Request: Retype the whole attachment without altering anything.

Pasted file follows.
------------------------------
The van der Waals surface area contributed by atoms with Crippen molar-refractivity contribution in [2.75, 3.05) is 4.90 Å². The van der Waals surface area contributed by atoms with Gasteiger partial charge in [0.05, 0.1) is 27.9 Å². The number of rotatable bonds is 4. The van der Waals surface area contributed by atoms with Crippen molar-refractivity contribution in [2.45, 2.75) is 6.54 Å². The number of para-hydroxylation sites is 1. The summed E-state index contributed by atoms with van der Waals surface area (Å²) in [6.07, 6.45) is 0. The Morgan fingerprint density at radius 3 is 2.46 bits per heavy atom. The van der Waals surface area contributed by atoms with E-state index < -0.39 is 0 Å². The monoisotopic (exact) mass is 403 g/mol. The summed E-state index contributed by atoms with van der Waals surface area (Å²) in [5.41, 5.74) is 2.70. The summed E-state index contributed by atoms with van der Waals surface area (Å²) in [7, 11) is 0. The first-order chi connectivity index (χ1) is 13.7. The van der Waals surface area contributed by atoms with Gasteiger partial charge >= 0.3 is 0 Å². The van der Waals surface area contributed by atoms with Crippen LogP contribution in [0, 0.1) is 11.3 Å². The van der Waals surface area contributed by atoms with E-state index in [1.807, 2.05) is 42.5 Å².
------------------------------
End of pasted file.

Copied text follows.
The van der Waals surface area contributed by atoms with Crippen molar-refractivity contribution in [2.75, 3.05) is 4.90 Å². The van der Waals surface area contributed by atoms with Gasteiger partial charge in [0.05, 0.1) is 27.9 Å². The number of rotatable bonds is 4. The van der Waals surface area contributed by atoms with Crippen molar-refractivity contribution in [2.45, 2.75) is 6.54 Å². The number of para-hydroxylation sites is 1. The summed E-state index contributed by atoms with van der Waals surface area (Å²) in [6.07, 6.45) is 0. The Morgan fingerprint density at radius 3 is 2.46 bits per heavy atom. The van der Waals surface area contributed by atoms with E-state index < -0.39 is 0 Å². The monoisotopic (exact) mass is 403 g/mol. The summed E-state index contributed by atoms with van der Waals surface area (Å²) in [5.41, 5.74) is 2.70. The summed E-state index contributed by atoms with van der Waals surface area (Å²) in [7, 11) is 0. The first-order chi connectivity index (χ1) is 13.7. The van der Waals surface area contributed by atoms with Gasteiger partial charge >= 0.3 is 0 Å². The van der Waals surface area contributed by atoms with Crippen LogP contribution in [0, 0.1) is 11.3 Å². The van der Waals surface area contributed by atoms with E-state index in [1.807, 2.05) is 42.5 Å².